FIG. 5 shows a chair similar of the chair depicted in FIG. 2, but having the runner 30 sliding over a concave raceway 31. In this layout the center of rotation is above the raceway, as shown by the cross-hair B.

The different placement of the center of rotation produce different motions on the seat. Other modes of seat rotation could be also created, if the raceway arc is not placed symmetrically to a plumb line passing through the center of rotation.

FIG. 6 shows the same chair shown in FIG. 5 but with the seat fully reclined. Notice the different position of runner 31 inside the raceway 30.

FIG. 7 is a fragmentary perspective exploded view of the chair of FIG. 5.

For clarity purposes only, the fabric and foam that comprises the horizontal board 23 has been removed, leaving in place an ubiquitous panel 24 that is the structural member of said board 23.

30 are the runners, rigidly attached to panel 24. Numeral 31 are the raceways.

FIG. 8 chair shows the preferred embodiment of the present invention where the raceways and runners sliding surfaces had been substantially reduced in size.

Here, the raceway with a large arc, like e.g.: raceway 27 of FIG. 2 has been sliced and only the end parts of it are used, scraping the middle section. The two new smaller circular ring sectors 32 and 35 continue sharing the same diameter circle.

The runners 33 and 34 are the free ends of small diameter shafts (about 0.375″ O.D.), but still rotating the same degree of arc than in previous chairs.

This plurality of smaller raceways and runners is ideal for inexpensive, small tube frames and/or expendable chairs, where space for the reclining mechanism components is always tight, and a shorter useful life is acceptable. Also, though the larger surfaces in contact of the runners and raceways of FIG. 2 and FIG. 5 make for a smoother pivoting seat, they do require very sturdy chair frames, since the right and left raceway-runner engagement have to share the same virtual axis of rotation, during the whole life of the chair. There is very little tolerance for misalignment before the runners will drag excessively and/or lock up in their raceways.

Instead, in the new embodiment, the runners, each having only a small surface of contact with their raceways, are more tolerant to some misalignment within the components.

Moreover, the raceways don't have to be perfectly circular any longer, since a system of two runners per side will always follow any curved path. For example, the raceways could now be: slightly elliptical or parabolic in its totality or at certain spots; it could even have straight sections, or the original circular path could become distorted by usage without loosing its functionality.

Though the illustration shows the raceways placed above their common center of rotation, all of above claims would also be valid if we had placed the raceways inverted, e.g. below their center of rotation, like shown in FIG. 5, FIG. 6 and FIG. 7.

FIG. 9 is a side view of the chair shown in FIG. 8. Here the seat is shown in the fully reclined position. Notice the position of the front runner 33 at the top of the raceway 32, while in the rear raceway 35, the runner 34 has moved to the lower end of the raceway. The cross-hair C is the virtual center of rotation of the seat.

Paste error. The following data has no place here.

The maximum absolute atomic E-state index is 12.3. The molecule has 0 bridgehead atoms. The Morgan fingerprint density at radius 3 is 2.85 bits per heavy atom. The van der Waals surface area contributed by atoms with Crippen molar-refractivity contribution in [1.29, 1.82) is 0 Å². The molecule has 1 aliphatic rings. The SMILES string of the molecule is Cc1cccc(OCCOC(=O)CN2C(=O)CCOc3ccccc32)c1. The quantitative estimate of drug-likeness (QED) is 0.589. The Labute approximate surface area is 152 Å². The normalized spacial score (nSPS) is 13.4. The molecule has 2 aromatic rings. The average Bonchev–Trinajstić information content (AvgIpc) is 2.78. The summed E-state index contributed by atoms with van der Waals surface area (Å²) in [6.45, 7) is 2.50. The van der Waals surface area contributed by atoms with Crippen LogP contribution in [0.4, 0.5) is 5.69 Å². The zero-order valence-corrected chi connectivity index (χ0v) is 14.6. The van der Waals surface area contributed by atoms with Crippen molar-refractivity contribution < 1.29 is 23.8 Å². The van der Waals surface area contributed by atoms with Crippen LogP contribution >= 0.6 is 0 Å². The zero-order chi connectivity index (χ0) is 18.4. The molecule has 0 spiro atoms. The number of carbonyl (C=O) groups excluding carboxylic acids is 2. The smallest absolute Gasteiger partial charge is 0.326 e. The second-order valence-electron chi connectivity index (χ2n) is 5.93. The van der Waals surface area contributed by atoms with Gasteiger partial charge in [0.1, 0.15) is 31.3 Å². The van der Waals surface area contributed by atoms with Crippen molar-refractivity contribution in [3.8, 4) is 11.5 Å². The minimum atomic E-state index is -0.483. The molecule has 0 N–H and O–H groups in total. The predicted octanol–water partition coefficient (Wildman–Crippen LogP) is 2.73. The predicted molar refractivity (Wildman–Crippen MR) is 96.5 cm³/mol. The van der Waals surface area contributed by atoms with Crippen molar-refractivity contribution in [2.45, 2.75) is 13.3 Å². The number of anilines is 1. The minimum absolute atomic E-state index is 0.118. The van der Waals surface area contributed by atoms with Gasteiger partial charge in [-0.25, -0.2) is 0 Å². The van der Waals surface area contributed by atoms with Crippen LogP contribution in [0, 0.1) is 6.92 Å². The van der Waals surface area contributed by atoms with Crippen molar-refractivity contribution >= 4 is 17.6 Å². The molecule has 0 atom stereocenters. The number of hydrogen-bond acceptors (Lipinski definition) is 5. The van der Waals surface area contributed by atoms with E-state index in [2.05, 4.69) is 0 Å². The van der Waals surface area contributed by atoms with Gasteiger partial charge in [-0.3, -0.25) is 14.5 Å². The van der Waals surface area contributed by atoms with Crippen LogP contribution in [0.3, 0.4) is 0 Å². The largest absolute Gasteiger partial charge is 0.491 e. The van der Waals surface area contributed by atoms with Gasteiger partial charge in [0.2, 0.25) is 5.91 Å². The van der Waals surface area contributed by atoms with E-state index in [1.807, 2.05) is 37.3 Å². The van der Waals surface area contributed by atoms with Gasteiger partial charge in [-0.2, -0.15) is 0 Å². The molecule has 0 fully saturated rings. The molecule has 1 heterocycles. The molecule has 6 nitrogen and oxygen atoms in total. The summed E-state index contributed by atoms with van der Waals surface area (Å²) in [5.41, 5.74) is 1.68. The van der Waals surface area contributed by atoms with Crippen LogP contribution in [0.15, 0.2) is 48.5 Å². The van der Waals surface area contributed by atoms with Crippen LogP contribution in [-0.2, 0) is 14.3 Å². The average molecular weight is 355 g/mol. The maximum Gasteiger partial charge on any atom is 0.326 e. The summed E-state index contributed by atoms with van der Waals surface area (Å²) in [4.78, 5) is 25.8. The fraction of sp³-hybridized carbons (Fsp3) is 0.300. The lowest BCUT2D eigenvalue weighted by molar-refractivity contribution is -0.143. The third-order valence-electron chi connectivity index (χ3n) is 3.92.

Here, β is the angle between the center of the runner 33 and a vertical line passing through C, while α is the angle between the center of the runner 34 and the vertical line passing through C. In this illustration de value of β is 48, and the value of α is 60. Since the raceways 32 and 35 are placed symmetrically to a vertical line passing through the cross-hair C, the 12 difference between the α and β angles is the pivoting arc of the seat. Larger α and β angles increases the friction between the runners and their raceways. Though I have shown the raceways placed symmetrically to a plumb line passing through their center of rotation C, different seat requirement and the chair aesthetics may benefit from non symmetrical angular and radial placement of the raceways.

Obviously, different placement of the raceways will alter the friction factor, hence, the force required to rotate the seat between the upright and the reclined positions, and the ability of the seat to remain ‘locked’ in a chosen place.

FIG. 10 is a side view of a chair similar to the chair shown in FIG. 8, with the seat in a fully upright position. The structural panel 24, shown in slashed lines, is part of the horizontal upholstered board 23.

In this embodiment the runners 33 and 34 are riding over the outer (lower) concave path of the raceways. The center of rotation of these raceways is indicated by the cross hair L, located above them.

Moreover, the front raceway 59 and the rear raceway 60 are placed asymmetrically with respect to a plumb line passing through L, besides being placed on two different concentric diameter circles.

FIG. 11 is a schematic exploded view of the chair of FIG. 8.

Here 42 is a foam block, part of the upholstered horizontal board 23. 26 is the back upholstered board, firmly attached to the structural panel 24 by the two rails 25.

33 and 34 are two round shafts firmly attached to the panel 24 by straps 48. The ends of these shafts function as runners that will slide inside the raceways 32, 35, 36 and 37.